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For most of us, our experience with kidnapping comes solely at the cinema. But kidnapping is big business in some parts of the world. This is what political economist Anja Shortland discovered, and is the subject of both her book and this week’s episode.

In fact, Shortland learned that not only are most kidnappings resolved without violence, in some cultures, kidnappings are often a normal part of “being heard.” Kidnapping might even be thought of as a sort of entrepreneurship.

So what did you take from this week’s episode. We’d love to know.

 

 

1- What does Shortland mean by “the shadow of the future,” and how does the concept serve as explanation for why kidnappuing transactions go so smoothly?

 

2- What’s the role of the insurance industry, and Lloyd’s in particular, in this market? How are reputational effects managed? How is local knowledge discovered, and what is such knowledge used for?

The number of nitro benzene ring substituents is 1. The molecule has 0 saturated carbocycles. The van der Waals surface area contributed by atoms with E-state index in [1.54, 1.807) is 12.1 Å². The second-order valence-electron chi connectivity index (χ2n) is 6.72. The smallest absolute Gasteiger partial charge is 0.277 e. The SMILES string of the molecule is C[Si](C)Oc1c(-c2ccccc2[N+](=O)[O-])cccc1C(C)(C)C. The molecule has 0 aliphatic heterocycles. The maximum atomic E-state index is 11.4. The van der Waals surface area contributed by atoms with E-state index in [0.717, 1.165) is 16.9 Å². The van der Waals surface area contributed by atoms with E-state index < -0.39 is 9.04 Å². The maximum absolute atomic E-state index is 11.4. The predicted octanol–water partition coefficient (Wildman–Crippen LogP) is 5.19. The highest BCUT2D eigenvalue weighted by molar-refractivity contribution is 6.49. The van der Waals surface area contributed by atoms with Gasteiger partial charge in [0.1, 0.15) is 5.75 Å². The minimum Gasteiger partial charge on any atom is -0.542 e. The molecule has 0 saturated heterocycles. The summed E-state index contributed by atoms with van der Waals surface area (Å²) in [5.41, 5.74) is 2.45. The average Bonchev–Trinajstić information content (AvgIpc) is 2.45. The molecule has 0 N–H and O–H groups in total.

3- Why don’t kidnappers resort to violence against their victims, or ratchet up violence as their demands are unmet, according to Shortland?

 

4- How does the transfer of money and body ever go right, unlike in the movies? What role do middlemen play in the kidnapping business? Who are these middlemen?

 

5- What did Shortland learn about doing economics from her work on kidnapping? What’s something you learned about economics from listening to this episode?